As Pullman toasts to a new year, city officials still have one major item to cross off their to-do list: securing passage of a pair of major bonds totaling more than $12 million.
"Obviously, the bond issues are going to be No. 1," Pullman Mayor Glenn Johnson said. "That's gonna be a major concern because the election comes up in February."
The first bond was a $10.5 million measure to purchase and convert the Encounter Ministries campus into a new city hall, construct a new event center and to acquire a location for a third fire station. The second was a $2.4 million bond for maintaining the city's parks and paths.
The bonds appeared to have passed when they were put on November's ballot, however, after doubts were raised by some county officials about whether enough people had voted on the issues for them to be validated, the city elected to place the bonds on a new ballot in a special election scheduled for February.
In addition to pursuing the passage of the bonds, Johnson has several other items on his agenda for 2018, including developing a "welcome park."
"I would like to see a welcome park with the word 'welcome' in a variety of languages that we have here in Pullman," Johnson said. "We've been talking about our welcome park for a long time, and we think we now have all the sponsors lined up. We think that when we go out to bid again, it will be a done deal."
Johnson said the last time the project was put out for bid the price was higher than anticipated. This time around, Johnson said, the city's public works director believes the bid will be much more reasonable, and they've picked up an additional sponsor.
City Councilman Nathan Weller said the venture has been close to the mayor's heart, and he would be happy to see it finished. Weller said he believes communication is key in maintaining an inviting atmosphere in Pullman.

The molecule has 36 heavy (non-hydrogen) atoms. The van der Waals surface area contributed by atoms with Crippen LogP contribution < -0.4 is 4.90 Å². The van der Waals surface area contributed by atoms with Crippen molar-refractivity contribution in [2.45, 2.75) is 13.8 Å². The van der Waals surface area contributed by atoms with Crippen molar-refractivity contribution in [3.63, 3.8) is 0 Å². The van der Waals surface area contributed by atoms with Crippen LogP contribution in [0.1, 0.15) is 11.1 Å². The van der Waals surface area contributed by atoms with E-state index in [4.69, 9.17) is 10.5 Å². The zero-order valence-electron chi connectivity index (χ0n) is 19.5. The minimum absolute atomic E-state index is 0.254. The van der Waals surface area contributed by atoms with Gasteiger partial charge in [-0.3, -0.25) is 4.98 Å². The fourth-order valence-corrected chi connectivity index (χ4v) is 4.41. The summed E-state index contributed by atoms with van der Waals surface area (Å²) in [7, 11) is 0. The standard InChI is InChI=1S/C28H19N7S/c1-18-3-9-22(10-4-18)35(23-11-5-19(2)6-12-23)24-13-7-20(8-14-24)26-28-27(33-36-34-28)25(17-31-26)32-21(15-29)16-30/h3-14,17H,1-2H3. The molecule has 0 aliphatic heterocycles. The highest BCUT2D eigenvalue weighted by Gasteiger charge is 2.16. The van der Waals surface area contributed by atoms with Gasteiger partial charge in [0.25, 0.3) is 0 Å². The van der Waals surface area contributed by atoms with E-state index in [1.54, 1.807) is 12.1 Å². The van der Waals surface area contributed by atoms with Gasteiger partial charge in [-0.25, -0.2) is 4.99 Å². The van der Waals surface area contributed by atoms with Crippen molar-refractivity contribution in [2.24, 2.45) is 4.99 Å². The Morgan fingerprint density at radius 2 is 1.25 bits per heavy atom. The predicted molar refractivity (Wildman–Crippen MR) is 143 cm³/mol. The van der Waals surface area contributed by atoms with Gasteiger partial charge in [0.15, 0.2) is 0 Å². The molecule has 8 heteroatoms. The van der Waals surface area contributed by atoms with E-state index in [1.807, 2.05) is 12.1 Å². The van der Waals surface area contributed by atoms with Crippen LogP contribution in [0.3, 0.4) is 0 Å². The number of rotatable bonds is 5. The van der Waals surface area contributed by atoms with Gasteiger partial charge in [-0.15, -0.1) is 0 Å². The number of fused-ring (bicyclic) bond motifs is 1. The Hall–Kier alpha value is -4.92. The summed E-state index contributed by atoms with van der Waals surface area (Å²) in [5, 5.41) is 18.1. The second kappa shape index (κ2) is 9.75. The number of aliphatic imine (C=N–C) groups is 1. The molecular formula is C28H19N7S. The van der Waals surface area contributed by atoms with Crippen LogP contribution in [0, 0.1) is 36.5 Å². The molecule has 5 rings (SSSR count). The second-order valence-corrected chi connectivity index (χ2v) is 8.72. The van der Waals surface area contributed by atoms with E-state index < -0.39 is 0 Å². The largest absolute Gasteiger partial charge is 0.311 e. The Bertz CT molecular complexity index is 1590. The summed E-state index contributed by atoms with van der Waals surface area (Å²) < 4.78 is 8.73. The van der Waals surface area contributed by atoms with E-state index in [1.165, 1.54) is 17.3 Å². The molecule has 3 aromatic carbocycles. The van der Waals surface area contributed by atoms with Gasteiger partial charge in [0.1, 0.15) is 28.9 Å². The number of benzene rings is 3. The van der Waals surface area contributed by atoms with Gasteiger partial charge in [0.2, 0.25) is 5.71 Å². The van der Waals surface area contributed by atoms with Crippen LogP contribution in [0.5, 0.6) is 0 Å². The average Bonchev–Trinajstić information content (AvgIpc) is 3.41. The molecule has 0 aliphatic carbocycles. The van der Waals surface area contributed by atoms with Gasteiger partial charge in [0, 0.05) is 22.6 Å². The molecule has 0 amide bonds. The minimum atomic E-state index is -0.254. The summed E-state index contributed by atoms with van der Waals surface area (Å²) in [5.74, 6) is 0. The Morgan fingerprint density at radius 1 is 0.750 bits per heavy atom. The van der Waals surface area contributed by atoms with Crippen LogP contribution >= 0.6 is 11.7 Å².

"That's been a huge project for him," Weller said. "It's really important, just like the welcome resolution that was passed earlier this last year."
Moving forward, City Supervisor Adam Lincoln said he'd like for the city to remain focused on improvements downtown.
"There's a big emphasis from several groups, including the business owners downtown, to really pursue some positive changes down there," Lincoln said. "I think there's some big things coming for downtown."
While the City Council traditionally sets its yearly goals around January, Lincoln said he has recommended they push that phase back a few months. Lincoln said holding goal setting in April or May gives the city a chance to monitor how the budget is holding up before presenting new ideas. He said it also helps manage expectations.
"That gives us about a quarter of the year to get into the budget a little bit and see how things are going," Lincoln said. "It was just an attempt to kind of align things a little bit better than than they have been in the past."